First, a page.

If you have frequent digestive problems or have been clinically diagnosed with irritable bowel syndrome (IBS), there’s a good chance that something called FODMAPs are the culprit.
FODMAPs are found in many foods, and they’re basically carbs that are difficult to digest, leading to bloating and discomfort for many people. The term itself is an acronym for:
Fermentable – meaning they are broken down (fermented) by bacteria in the large intestine
Oligosaccharides – “oligo” means “few” and “saccharide” means sugar. These molecules are made up of individual sugars joined together in a chain
Disaccharides – “di” means two. This is a double sugar molecule
Monosaccharides – “mono” means single. This is a single sugar molecule
And Polyols – these are sugar alcohols
You can see why most people just call them FODMAPS…
By drastically lowering or eliminating the amount of FODMAP-containing foods in your diet, and slowing reintroducing foods back into your diet (with the help of a registered dietitian), you’ll be able to pinpoint which foods are giving you trouble. Finding out what foods cause digestive irritation, and avoiding then, can make a huge difference in your overall health and well-being. After all, many medical professionals refer to your digestive system as your “2nd brain.”
What are the first steps for a low FODMAP Diet?
The most important part of starting a low FODMAP diet is to get help from a registered dietitian – don’t fly solo on this one! Many healthcare providers have registered dietitians you can meet with, and their consultations are usually covered by your health insurance.
Different than some other diets – like the DASH diet – that are based on common sense practices and are relatively easy to follow with some online research, a low FODMAP diet is a pretty intensive diet program. You’ll probably be cutting out a significant number of foods from your diet, and the process of slowly reintroducing foods over time takes discipline and careful planning.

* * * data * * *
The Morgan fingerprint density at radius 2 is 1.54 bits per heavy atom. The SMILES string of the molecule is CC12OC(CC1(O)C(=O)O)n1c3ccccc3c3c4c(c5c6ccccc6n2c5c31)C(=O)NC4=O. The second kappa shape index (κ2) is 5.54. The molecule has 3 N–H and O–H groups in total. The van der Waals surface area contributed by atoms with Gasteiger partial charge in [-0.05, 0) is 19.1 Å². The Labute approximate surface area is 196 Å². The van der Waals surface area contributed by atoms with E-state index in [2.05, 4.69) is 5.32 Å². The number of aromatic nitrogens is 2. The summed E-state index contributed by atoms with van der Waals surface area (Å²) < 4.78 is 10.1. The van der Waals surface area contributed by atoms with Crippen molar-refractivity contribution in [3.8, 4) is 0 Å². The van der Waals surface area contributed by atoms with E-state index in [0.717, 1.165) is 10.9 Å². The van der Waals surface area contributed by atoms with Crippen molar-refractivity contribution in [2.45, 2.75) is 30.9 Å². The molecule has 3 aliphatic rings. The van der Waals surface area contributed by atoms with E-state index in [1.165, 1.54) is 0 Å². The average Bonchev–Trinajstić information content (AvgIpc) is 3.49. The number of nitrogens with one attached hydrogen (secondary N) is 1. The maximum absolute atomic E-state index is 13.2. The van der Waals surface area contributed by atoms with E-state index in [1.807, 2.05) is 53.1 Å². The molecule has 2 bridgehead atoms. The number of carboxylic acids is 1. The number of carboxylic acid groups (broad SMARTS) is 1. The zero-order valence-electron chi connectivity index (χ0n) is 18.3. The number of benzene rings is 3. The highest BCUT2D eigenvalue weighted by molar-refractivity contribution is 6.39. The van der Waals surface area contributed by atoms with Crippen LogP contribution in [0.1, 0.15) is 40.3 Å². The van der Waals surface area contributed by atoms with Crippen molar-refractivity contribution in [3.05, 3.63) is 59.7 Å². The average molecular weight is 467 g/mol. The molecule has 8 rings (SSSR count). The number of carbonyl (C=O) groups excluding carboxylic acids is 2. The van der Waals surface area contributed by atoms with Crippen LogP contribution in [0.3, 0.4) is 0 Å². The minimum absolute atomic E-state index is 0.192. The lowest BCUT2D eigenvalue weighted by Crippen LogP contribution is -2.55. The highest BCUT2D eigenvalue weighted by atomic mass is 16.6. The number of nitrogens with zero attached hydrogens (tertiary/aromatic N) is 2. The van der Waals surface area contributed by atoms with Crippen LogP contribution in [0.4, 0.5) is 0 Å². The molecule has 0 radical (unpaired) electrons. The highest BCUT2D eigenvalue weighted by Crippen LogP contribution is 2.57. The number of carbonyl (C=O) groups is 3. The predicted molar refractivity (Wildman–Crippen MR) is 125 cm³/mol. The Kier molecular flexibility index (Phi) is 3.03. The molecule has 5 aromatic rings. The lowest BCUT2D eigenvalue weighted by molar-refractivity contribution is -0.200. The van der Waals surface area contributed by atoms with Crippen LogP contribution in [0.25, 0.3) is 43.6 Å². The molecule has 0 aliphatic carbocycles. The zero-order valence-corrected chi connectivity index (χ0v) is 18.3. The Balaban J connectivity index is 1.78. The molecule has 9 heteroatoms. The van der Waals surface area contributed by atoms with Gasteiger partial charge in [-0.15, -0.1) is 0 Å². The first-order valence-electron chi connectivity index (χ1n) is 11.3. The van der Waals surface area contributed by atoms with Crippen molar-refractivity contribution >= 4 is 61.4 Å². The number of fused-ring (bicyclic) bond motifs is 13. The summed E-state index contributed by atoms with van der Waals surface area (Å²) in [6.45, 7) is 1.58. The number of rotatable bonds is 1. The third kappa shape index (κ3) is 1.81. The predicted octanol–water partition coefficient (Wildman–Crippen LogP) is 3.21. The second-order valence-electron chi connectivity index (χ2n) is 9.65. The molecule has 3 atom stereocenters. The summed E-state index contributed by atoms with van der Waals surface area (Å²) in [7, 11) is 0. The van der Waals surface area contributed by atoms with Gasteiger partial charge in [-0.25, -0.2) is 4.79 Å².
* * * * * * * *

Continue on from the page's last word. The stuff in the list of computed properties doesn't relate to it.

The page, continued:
Step 1: Elimination Phase
Once you meet with a dietitian and you both agree that a low FODMAP diet is something that could work for you, you’ll begin what’s called the Elimination Phase. For somewhere between 2-8 weeks, you’ll avoid all FODMAPs. There a lot of foods that contain FODMAPs, so this phase requires a lot of self-restraint. You may even have to throw out all FODMAP foods you have at home, or move them to a locked cabinet (I know that sounds crazy but don’t be surprised if your dietitian suggests doing just that).
Step 2: Reintroduction Phase
Once you’ve hit the reset button on your digestive system by avoiding FODMAPs during the Elimination Phase, you’ll begin introducing FODMAP-containing foods one at a time back into your diet. Pay attention to how your body reacts to each food you’re reintroducing, and keep a journal to takes notes in. Obviously, if your body reacts poorly to a certain food you’ll want to avoid that in the future. The reintroduction phase can take a while, sometimes even 6+ months.
Step 3: Your New Diet
Once you’ve completed the Reintroduction Phase, you should have a solid idea of which foods cause digestive problems. You’ll want to adjust your diet accordingly, and make sure to avoid foods you’ve identified as triggers. Check ingredient labels carefully, and try cooking at home as much as possible. It can be tough eating out or ordering meal delivery if you have a variety of foods that upset your stomach.
If you want some of the cooking burden lifted off your shoulders, one option is to hire an affordable personal chef service. At Chefs For Seniors, we have clients following a low FODMAP diet and can accommodate those food restrictions.
High FODMAP foods
Generally, the highest FODMAP foods are:
- Lactose (dairy)
- Artificial sweeteners
- For a comprehensive list of high FODMAP foods, click HERE.
Low FODMAP foods
Generally, the lowest FODMAP foods include:
- Hard cheeses
- Nuts and seeds
- Wheat-free grains
- Certain veggies
- For a comprehensive list of low FODMAP foods, check out this list HERE.
FODMAP diet recipes
Here are some websites with a great variety of low FODMAP recipes. If you’re working with a personal chef, you can share these recipes with them:
You’ll also want to ask your dietitian for recipes.